Beach To Bush Concludes Successful 2013 Tour
Surf Life Saving NSW’s Beach to Bush program, proudly supported by ClubsNSW, has concluded for another year in which close to 10,000 primary school kids from across the state’s west got a taste of the beach.
In what has now become Surf Life Saving’s largest and most significant educational initiative, sixteen of the state’s finest Surf Lifesavers were involved in seven regional tours visiting 55 primary schools across NSW in areas such as the Riverina, New England and the Northern Tablelands.
With research suggesting that 50% of people rescued from the surf live more than 50km from the beach, the program aims to teach kids from the bush in a fun, interactive and informative manner all about surf and water safety such as swimming between the red and yellow flags, identifying sea creatures and how to spot a rip.
The program wouldn’t be as successful without the dedication and passion of the volunteer Surf Lifesavers who run the tours. With real lifesavers sharing their real stories and experiences of the beach, the kids are able to come away with important surf safety information helping them to safely enjoy their next trip to the beach.
This year our volunteer lifesavers hailed from surf clubs all over the state including Port Macquarie, Coogee, Ocean Beach, Dee Why, North Steyne, Cooks Hill, Queenscliff, Austinmer and Cape Hawke SLSC.
Coogee Surf Lifesaver, Doug Hawkins, who was part of the Riverina tour in the Albury region, says the program is such an important project that extends beyond just the kids that attend on the day.
“With so many of the students indicating that they’ll be visiting beaches up and down the coast for summer, this program will undoubtedly save lives. Students will now go home and talk to their friends and family about what they’ve learnt and the message will spread.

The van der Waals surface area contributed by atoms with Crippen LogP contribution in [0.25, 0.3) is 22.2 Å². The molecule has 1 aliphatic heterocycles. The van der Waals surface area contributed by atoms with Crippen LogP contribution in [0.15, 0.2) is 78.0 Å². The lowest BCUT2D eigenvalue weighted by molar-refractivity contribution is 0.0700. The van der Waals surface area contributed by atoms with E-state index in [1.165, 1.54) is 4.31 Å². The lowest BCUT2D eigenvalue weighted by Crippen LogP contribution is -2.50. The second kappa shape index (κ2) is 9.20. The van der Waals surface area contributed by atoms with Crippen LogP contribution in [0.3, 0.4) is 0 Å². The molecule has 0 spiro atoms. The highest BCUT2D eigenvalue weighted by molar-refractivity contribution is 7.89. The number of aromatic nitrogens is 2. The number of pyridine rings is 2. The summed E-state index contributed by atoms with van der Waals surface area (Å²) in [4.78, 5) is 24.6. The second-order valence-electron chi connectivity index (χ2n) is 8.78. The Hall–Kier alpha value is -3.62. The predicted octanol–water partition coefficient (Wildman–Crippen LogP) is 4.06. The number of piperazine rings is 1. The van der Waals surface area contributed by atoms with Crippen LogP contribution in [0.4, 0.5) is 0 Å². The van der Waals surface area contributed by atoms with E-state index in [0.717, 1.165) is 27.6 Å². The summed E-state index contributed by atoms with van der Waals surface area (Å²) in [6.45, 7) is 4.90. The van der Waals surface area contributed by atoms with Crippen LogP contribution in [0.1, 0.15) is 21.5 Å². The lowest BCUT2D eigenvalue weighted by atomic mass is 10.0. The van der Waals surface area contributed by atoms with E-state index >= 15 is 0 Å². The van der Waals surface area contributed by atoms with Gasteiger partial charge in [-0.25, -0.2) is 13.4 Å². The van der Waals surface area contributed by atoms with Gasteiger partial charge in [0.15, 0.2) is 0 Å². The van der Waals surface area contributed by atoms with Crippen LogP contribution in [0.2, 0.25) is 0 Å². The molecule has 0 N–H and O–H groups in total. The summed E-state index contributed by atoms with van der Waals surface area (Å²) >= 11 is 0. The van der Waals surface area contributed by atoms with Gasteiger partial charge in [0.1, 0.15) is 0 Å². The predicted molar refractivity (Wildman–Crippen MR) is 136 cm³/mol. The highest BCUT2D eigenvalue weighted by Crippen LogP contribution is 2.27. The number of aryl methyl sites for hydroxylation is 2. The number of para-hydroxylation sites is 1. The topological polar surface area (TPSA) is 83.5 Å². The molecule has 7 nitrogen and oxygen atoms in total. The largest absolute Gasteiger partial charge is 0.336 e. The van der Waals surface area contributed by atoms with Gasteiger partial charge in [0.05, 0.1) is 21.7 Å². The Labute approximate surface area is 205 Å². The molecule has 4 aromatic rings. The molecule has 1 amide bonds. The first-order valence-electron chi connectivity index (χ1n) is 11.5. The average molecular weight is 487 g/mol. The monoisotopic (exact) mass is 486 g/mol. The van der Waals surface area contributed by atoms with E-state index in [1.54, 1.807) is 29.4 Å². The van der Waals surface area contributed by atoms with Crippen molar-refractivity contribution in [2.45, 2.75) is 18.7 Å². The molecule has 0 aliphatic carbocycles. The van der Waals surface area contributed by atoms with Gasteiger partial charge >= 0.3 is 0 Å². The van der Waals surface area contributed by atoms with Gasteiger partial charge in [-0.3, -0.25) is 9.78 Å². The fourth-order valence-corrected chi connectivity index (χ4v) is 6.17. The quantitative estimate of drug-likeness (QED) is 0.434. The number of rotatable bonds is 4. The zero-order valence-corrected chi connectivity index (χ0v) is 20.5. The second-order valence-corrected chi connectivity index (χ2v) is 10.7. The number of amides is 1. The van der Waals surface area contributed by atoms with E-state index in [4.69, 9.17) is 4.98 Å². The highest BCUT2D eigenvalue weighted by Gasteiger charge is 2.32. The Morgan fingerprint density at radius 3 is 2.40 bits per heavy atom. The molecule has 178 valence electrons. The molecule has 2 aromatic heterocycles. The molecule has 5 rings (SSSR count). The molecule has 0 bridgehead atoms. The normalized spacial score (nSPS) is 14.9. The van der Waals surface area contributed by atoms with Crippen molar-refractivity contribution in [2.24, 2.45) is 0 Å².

“Most of the things we talk about are simple topics and as lifesavers all of this stuff is second nature but some kids have simply never been exposed to it and that’s what makes this program so special,” said Mr Hawkins.
Ocean Beach Lifesaver, Peter Lambeth, who visited schools in the Upper Hunter, has been involved with the program with his wife and daughter for two years and says he loves being a part of it.
“The biggest feeling I get after leaving a school is the realisation that the kids really had a fun time and enjoyed themselves. When you have kids coming up to you afterwards in the playground asking you more questions about the beach you realise they definitely got something positive out of the program and that’s really rewarding.”
The Beach to Bush Program is the largest and most innovative surf safety education program in Australia, having reached more than 260,000 primary school students since it began in 1994.
Tue 19 Nov 2013